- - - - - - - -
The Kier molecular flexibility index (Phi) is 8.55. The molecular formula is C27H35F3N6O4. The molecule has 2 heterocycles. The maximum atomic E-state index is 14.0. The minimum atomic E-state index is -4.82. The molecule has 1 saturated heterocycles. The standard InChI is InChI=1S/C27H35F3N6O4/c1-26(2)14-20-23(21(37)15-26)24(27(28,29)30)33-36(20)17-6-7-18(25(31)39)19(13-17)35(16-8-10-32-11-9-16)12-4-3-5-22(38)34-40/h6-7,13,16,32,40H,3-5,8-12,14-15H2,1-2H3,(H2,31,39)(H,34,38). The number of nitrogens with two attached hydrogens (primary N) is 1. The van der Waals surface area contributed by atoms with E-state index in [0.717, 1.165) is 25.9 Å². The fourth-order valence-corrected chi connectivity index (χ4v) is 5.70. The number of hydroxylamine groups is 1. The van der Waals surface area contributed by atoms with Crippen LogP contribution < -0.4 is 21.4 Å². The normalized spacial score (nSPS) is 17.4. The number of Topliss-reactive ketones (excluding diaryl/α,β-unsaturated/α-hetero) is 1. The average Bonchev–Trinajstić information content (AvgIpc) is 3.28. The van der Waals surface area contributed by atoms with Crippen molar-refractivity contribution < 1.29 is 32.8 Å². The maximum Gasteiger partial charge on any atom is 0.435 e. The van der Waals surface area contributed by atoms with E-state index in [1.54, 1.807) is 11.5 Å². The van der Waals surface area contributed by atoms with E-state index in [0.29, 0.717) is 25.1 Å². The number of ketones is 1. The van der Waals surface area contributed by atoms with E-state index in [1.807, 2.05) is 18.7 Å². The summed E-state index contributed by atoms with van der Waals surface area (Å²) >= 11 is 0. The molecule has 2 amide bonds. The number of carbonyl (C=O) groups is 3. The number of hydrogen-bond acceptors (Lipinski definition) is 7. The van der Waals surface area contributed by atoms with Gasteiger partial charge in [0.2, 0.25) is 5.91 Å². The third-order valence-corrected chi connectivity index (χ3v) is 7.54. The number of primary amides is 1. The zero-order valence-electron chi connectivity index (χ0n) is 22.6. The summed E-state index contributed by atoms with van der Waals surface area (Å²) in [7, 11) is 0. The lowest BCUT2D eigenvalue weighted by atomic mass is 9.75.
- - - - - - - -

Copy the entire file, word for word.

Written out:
The Kier molecular flexibility index (Phi) is 8.55. The molecular formula is C27H35F3N6O4. The molecule has 2 heterocycles. The maximum atomic E-state index is 14.0. The minimum atomic E-state index is -4.82. The molecule has 1 saturated heterocycles. The standard InChI is InChI=1S/C27H35F3N6O4/c1-26(2)14-20-23(21(37)15-26)24(27(28,29)30)33-36(20)17-6-7-18(25(31)39)19(13-17)35(16-8-10-32-11-9-16)12-4-3-5-22(38)34-40/h6-7,13,16,32,40H,3-5,8-12,14-15H2,1-2H3,(H2,31,39)(H,34,38). The number of nitrogens with two attached hydrogens (primary N) is 1. The van der Waals surface area contributed by atoms with E-state index in [0.717, 1.165) is 25.9 Å². The fourth-order valence-corrected chi connectivity index (χ4v) is 5.70. The number of hydroxylamine groups is 1. The van der Waals surface area contributed by atoms with Crippen LogP contribution < -0.4 is 21.4 Å². The normalized spacial score (nSPS) is 17.4. The number of Topliss-reactive ketones (excluding diaryl/α,β-unsaturated/α-hetero) is 1. The average Bonchev–Trinajstić information content (AvgIpc) is 3.28. The van der Waals surface area contributed by atoms with Crippen molar-refractivity contribution < 1.29 is 32.8 Å². The maximum Gasteiger partial charge on any atom is 0.435 e. The van der Waals surface area contributed by atoms with E-state index in [1.54, 1.807) is 11.5 Å². The van der Waals surface area contributed by atoms with E-state index in [0.29, 0.717) is 25.1 Å². The number of ketones is 1. The van der Waals surface area contributed by atoms with E-state index in [1.807, 2.05) is 18.7 Å². The summed E-state index contributed by atoms with van der Waals surface area (Å²) >= 11 is 0. The molecule has 2 amide bonds. The number of carbonyl (C=O) groups is 3. The number of hydrogen-bond acceptors (Lipinski definition) is 7. The van der Waals surface area contributed by atoms with Gasteiger partial charge in [0.2, 0.25) is 5.91 Å². The third-order valence-corrected chi connectivity index (χ3v) is 7.54. The number of primary amides is 1. The zero-order valence-electron chi connectivity index (χ0n) is 22.6. The summed E-state index contributed by atoms with van der Waals surface area (Å²) in [7, 11) is 0. The lowest BCUT2D eigenvalue weighted by atomic mass is 9.75.